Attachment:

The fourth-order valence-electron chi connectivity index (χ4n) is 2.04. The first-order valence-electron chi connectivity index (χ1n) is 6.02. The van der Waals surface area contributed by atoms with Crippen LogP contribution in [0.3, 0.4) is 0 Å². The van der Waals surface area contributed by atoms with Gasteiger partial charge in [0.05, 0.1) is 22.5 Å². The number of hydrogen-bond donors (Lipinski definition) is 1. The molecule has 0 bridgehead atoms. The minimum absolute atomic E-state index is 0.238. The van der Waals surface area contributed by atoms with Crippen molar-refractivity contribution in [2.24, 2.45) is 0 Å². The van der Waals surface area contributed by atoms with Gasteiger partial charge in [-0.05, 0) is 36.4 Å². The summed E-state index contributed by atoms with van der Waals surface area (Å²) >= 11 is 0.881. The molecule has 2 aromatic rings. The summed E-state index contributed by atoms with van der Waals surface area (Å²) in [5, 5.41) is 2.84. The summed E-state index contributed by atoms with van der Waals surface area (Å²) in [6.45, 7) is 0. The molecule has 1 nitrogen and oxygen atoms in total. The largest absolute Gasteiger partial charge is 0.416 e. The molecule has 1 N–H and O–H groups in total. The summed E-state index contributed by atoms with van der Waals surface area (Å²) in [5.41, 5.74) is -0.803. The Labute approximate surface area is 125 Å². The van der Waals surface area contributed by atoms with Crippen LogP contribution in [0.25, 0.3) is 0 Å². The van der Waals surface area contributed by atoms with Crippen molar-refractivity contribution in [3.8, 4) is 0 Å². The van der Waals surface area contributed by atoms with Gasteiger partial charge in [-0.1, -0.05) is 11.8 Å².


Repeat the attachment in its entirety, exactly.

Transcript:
The fourth-order valence-electron chi connectivity index (χ4n) is 2.04. The first-order valence-electron chi connectivity index (χ1n) is 6.02. The van der Waals surface area contributed by atoms with Crippen LogP contribution in [0.3, 0.4) is 0 Å². The van der Waals surface area contributed by atoms with Gasteiger partial charge in [0.05, 0.1) is 22.5 Å². The number of hydrogen-bond donors (Lipinski definition) is 1. The molecule has 0 bridgehead atoms. The minimum absolute atomic E-state index is 0.238. The van der Waals surface area contributed by atoms with Crippen molar-refractivity contribution in [2.24, 2.45) is 0 Å². The van der Waals surface area contributed by atoms with Gasteiger partial charge in [-0.05, 0) is 36.4 Å². The summed E-state index contributed by atoms with van der Waals surface area (Å²) >= 11 is 0.881. The molecule has 2 aromatic rings. The summed E-state index contributed by atoms with van der Waals surface area (Å²) in [5, 5.41) is 2.84. The summed E-state index contributed by atoms with van der Waals surface area (Å²) in [6.45, 7) is 0. The molecule has 1 nitrogen and oxygen atoms in total. The largest absolute Gasteiger partial charge is 0.416 e. The molecule has 1 N–H and O–H groups in total. The summed E-state index contributed by atoms with van der Waals surface area (Å²) in [5.41, 5.74) is -0.803. The Labute approximate surface area is 125 Å². The van der Waals surface area contributed by atoms with Crippen LogP contribution in [0.25, 0.3) is 0 Å². The van der Waals surface area contributed by atoms with Crippen molar-refractivity contribution in [3.8, 4) is 0 Å². The van der Waals surface area contributed by atoms with Gasteiger partial charge in [-0.1, -0.05) is 11.8 Å².